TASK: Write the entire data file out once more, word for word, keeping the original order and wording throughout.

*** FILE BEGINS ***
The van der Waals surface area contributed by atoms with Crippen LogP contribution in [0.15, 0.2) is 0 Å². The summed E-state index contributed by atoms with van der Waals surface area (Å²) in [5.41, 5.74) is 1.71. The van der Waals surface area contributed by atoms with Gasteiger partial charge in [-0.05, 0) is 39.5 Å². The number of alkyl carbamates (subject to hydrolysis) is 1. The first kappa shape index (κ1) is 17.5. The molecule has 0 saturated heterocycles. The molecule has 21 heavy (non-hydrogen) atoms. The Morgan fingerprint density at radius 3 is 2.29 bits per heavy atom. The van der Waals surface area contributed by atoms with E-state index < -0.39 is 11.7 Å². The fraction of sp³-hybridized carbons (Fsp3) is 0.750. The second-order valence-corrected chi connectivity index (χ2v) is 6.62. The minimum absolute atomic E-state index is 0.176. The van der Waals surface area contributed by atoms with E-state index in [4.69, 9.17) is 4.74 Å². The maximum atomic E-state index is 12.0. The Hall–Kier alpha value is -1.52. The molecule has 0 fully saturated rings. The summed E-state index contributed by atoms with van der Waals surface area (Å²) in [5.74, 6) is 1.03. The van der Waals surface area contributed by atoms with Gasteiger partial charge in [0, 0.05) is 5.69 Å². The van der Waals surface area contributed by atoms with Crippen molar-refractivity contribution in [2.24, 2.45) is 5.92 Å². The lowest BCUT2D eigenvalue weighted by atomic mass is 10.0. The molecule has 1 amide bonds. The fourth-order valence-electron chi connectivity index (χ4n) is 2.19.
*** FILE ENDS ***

The van der Waals surface area contributed by atoms with Crippen LogP contribution in [0.15, 0.2) is 0 Å². The summed E-state index contributed by atoms with van der Waals surface area (Å²) in [5.41, 5.74) is 1.71. The van der Waals surface area contributed by atoms with Gasteiger partial charge in [-0.05, 0) is 39.5 Å². The number of alkyl carbamates (subject to hydrolysis) is 1. The first kappa shape index (κ1) is 17.5. The molecule has 0 saturated heterocycles. The molecule has 21 heavy (non-hydrogen) atoms. The Morgan fingerprint density at radius 3 is 2.29 bits per heavy atom. The van der Waals surface area contributed by atoms with E-state index < -0.39 is 11.7 Å². The fraction of sp³-hybridized carbons (Fsp3) is 0.750. The second-order valence-corrected chi connectivity index (χ2v) is 6.62. The minimum absolute atomic E-state index is 0.176. The van der Waals surface area contributed by atoms with E-state index in [4.69, 9.17) is 4.74 Å². The maximum atomic E-state index is 12.0. The Hall–Kier alpha value is -1.52. The molecule has 0 fully saturated rings. The summed E-state index contributed by atoms with van der Waals surface area (Å²) in [5.74, 6) is 1.03. The van der Waals surface area contributed by atoms with Gasteiger partial charge in [0, 0.05) is 5.69 Å². The van der Waals surface area contributed by atoms with Crippen molar-refractivity contribution in [2.24, 2.45) is 5.92 Å². The lowest BCUT2D eigenvalue weighted by atomic mass is 10.0. The molecule has 1 amide bonds. The fourth-order valence-electron chi connectivity index (χ4n) is 2.19.